Treasure from the Isles of Shoals: How New Archaeology is Changing Old History ~ NH Humanities ~ 6 PM on Monday 5/8/23

There is treasure here but not the pirate kind! Scientific “digs” on Smuttynose Island are changing New England history. Archaeologist Nathan Hamilton has unearthed 300,000 artifacts to date on this largely uninhabited rock at the Isles of Shoals. Evidence proves prehistoric Native Americans hunted New Hampshire’s only offshore islands 6,000 years ago. Hundreds of European fishermen split, salted, and dried valuable Atlantic cod here from the 1620s. “King Haley” ruled a survivalist kingdom here before Thomas Laighton struck tourist gold when his family took over the region’s first hotel on Smuttynose. Laighton’s daughter Celia Thaxter spun poetic tales of ghosts and pirates. J. Dennis Robinson, a longtime Smuttynose steward, explores the truth behind the romantic legends of Gosport Harbor in this colorful show-and-tell presentation.*Sponsored by the NH Humanities and the Friends of the Kimball Library.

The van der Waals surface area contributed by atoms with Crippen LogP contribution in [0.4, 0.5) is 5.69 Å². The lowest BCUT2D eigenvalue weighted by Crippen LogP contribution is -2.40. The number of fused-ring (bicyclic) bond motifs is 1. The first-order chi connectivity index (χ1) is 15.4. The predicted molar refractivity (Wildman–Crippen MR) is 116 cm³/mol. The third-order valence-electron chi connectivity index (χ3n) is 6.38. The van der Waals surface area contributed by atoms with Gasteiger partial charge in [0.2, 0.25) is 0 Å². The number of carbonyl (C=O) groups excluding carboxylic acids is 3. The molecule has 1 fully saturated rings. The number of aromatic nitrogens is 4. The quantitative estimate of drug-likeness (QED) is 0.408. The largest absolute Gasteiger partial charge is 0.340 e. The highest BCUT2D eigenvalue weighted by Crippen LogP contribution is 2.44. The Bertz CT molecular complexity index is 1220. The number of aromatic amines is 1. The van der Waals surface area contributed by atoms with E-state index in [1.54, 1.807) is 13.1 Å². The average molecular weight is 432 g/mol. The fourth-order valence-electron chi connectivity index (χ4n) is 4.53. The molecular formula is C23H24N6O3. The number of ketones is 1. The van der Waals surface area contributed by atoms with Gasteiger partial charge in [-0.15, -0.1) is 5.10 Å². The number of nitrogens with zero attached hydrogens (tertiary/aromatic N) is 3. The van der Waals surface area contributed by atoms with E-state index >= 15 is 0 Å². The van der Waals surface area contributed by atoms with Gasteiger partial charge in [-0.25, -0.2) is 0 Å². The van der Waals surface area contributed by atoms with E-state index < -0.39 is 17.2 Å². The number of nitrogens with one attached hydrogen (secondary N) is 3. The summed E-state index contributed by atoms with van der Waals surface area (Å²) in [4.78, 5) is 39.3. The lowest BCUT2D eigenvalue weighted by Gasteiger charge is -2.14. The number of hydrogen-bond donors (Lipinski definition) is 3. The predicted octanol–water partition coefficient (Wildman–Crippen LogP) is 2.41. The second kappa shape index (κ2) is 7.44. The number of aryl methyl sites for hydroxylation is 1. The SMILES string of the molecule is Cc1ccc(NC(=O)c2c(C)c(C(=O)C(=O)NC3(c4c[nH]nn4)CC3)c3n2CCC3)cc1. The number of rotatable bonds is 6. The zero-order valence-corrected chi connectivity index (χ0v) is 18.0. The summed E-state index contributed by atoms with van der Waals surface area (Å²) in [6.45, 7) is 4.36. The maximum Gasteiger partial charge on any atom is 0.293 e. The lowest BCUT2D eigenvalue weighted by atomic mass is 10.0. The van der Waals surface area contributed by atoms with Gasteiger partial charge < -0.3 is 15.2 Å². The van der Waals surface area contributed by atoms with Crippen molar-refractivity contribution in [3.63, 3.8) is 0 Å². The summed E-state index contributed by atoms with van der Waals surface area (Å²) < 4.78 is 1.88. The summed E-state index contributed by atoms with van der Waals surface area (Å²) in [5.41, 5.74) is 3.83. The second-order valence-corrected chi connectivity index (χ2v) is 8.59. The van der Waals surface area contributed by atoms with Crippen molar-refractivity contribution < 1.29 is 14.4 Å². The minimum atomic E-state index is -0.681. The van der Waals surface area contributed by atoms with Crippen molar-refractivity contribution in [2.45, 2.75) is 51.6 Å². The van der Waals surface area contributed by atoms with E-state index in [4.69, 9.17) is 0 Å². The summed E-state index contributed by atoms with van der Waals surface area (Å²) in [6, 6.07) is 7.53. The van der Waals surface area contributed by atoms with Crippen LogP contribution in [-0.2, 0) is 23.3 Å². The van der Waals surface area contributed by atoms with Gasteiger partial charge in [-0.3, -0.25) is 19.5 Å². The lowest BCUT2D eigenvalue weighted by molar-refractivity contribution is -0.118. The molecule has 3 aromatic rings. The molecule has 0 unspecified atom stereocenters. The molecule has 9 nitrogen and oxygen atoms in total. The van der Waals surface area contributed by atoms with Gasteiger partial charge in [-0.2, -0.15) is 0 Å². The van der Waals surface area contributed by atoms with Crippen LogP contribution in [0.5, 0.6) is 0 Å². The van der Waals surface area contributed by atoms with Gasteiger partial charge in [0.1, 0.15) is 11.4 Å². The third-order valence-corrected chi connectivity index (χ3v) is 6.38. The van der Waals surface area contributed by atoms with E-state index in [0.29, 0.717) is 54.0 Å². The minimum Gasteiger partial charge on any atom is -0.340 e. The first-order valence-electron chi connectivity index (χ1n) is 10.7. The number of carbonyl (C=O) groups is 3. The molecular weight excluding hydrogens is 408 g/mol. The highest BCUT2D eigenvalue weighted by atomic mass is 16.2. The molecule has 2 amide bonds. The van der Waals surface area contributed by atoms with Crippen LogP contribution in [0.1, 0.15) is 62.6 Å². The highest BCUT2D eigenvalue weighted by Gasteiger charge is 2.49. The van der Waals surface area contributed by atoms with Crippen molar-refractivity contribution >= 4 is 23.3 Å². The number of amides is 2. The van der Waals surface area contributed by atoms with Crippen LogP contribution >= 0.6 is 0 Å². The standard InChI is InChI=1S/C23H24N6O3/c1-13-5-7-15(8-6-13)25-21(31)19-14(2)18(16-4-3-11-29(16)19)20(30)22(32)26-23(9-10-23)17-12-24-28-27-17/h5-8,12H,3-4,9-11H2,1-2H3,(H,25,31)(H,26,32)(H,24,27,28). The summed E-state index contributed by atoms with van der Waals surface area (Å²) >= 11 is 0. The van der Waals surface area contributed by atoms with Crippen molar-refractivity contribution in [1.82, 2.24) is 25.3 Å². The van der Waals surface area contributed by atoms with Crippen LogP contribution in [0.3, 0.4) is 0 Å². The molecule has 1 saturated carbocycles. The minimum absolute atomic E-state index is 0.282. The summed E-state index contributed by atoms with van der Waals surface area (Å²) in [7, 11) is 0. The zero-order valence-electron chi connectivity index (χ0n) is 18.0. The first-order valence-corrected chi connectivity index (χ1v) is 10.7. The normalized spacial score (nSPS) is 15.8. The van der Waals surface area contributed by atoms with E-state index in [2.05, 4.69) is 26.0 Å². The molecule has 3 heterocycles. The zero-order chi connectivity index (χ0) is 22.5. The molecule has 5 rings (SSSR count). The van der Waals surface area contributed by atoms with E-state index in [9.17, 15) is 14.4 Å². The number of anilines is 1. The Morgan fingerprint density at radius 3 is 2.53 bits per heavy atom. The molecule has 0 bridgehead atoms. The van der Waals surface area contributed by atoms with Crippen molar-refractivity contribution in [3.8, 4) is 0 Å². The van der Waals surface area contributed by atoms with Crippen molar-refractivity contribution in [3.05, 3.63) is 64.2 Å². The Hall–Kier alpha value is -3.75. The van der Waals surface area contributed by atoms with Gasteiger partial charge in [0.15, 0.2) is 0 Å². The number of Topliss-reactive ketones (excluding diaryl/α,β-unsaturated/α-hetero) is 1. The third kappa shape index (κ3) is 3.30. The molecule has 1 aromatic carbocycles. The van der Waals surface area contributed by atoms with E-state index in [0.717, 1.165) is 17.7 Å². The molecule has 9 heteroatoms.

Presenter: J. Dennis Robinson has published over a dozen books and 3,000 articles on history focused primarily on the seacoast region. He is the author of richly illustrated books on the Isles of Shoals, Strawbery Banke Museum, Wentworth by the Sea Hotel, and Privateer Lynx. His new award-winning hardcover, Music Hall, tracks the 400-year evolution of the performing arts in Portsmouth. His first novel, Point of Graves, is a character driven “history mystery” that explores Black history in New Hampshire’s only seaport. He is currently completing a history of New Castle, a provocative study of the first NH settlement in 1623, and a comic book history of Portsmouth for kids with children’s book illustrator Robert Squier. His work can be seen at online